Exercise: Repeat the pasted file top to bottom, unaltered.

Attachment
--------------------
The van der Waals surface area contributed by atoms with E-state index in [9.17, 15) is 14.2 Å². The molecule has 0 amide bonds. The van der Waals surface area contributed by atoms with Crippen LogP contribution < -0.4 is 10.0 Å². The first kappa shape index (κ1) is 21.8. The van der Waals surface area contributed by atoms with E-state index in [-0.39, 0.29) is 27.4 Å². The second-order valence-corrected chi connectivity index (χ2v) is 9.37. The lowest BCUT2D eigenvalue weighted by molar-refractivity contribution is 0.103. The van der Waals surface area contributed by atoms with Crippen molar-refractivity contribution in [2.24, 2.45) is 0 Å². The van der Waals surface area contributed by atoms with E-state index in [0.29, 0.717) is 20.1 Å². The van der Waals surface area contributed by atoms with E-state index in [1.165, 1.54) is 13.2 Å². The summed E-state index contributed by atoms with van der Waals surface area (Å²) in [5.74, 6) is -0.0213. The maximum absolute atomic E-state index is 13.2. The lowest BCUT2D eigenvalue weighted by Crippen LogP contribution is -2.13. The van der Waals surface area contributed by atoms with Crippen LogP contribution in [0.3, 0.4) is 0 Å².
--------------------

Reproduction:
The van der Waals surface area contributed by atoms with E-state index in [9.17, 15) is 14.2 Å². The molecule has 0 amide bonds. The van der Waals surface area contributed by atoms with Crippen LogP contribution < -0.4 is 10.0 Å². The first kappa shape index (κ1) is 21.8. The van der Waals surface area contributed by atoms with E-state index in [-0.39, 0.29) is 27.4 Å². The second-order valence-corrected chi connectivity index (χ2v) is 9.37. The lowest BCUT2D eigenvalue weighted by molar-refractivity contribution is 0.103. The van der Waals surface area contributed by atoms with Crippen molar-refractivity contribution in [2.24, 2.45) is 0 Å². The van der Waals surface area contributed by atoms with E-state index in [0.29, 0.717) is 20.1 Å². The van der Waals surface area contributed by atoms with E-state index in [1.165, 1.54) is 13.2 Å². The summed E-state index contributed by atoms with van der Waals surface area (Å²) in [5.74, 6) is -0.0213. The maximum absolute atomic E-state index is 13.2. The lowest BCUT2D eigenvalue weighted by Crippen LogP contribution is -2.13. The van der Waals surface area contributed by atoms with Crippen LogP contribution in [0.3, 0.4) is 0 Å².